'Before we know it…': worries over feature creep
But surveillance expert Professor Katina Michael pointed to an established trend of technology creeping up in scope and said The Capability would be no exception.
She expected the system to slide down a slippery slope of privacy erosion, eventually being used for petty crime, civil cases and a whole range of purposes unrelated to terrorism.
"It's a farce," she said.
"Before we know it'll be used for breath tests and speeding, it will be used to open a bank account … licences are our primary ID — so does that mean everywhere we've been using them for identity, all the clubs and pubs, will have access to it?
"Even car insurance — [people will think] 'we are using it for drivers' licences, maybe we should also use it for third-party compulsory insurance. And then we need it for health insurance'."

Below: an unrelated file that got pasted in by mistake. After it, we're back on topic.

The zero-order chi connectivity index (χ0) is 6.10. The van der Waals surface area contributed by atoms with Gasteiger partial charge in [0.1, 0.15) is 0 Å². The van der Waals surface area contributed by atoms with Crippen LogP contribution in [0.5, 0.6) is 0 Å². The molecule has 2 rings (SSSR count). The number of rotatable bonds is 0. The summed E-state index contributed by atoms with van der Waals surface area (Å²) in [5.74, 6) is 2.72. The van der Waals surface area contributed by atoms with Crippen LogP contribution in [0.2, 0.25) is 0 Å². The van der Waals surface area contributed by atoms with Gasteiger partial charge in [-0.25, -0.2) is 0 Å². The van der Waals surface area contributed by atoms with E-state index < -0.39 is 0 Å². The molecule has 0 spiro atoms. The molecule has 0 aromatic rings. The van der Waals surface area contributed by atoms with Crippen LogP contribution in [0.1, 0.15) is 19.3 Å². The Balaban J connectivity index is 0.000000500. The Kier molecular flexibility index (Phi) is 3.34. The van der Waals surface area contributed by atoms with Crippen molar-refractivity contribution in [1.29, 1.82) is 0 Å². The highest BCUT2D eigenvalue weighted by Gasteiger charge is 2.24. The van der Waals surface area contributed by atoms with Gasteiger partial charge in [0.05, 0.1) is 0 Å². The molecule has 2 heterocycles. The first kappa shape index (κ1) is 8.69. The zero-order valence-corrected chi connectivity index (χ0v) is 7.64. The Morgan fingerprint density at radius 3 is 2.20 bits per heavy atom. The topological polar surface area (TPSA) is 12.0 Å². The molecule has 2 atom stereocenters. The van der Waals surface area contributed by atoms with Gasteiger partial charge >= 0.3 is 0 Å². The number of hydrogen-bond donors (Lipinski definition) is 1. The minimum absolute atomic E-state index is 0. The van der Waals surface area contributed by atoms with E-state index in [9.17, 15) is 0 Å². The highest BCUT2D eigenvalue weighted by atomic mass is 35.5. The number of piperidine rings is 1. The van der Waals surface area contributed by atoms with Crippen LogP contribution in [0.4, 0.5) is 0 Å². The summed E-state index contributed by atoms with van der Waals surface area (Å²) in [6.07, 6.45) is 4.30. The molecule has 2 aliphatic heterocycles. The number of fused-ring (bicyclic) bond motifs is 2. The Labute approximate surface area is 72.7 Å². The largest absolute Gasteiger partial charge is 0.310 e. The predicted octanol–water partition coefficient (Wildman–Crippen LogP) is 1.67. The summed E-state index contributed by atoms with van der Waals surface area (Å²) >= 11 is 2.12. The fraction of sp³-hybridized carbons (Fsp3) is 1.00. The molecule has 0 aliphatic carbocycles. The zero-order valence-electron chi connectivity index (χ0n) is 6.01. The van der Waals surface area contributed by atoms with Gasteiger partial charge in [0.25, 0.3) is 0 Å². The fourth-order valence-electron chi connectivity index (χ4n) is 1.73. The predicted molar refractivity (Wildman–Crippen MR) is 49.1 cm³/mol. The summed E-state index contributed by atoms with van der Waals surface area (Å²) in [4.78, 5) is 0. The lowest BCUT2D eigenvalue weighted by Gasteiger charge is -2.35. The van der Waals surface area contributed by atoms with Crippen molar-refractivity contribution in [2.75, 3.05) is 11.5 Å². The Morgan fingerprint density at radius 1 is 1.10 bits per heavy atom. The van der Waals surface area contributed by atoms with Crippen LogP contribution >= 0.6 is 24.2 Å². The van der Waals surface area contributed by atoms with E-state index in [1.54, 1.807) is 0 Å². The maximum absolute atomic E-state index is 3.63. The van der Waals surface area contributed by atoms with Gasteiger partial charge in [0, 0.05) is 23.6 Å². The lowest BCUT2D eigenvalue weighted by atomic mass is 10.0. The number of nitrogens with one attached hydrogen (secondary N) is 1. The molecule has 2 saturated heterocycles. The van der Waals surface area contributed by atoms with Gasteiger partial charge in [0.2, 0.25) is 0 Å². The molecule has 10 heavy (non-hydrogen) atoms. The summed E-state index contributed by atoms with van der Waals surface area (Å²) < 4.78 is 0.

Your face 'may end up on some third-party selling list'
Ms Michael was equally concerned about systematic errors causing potential mistaken identities and leading to people being wrongly accused or suspected of crime.
"It's not going to take long for these systems to be hacked, no matter what security you have in place and once it's hacked, that's it — everyone's facial images will end up on some third-party selling list and possibly on the internet for accessibility."
"Yeah, people put photos on Facebook, but not in that kind of systematic, calculated way.
"Some Australian citizens are going to be completely freaked out."
Citation: Jake Evans and Clare Sibthorpe, "Facial recognition: Feature creep may impose government's software in our lives, expert warns", ABC News, October 5, 2017. Available: http://www.abc.net.au/news/2017-10-05/facial-recognition-coag-privacy-concerns-about-the-capability/9017494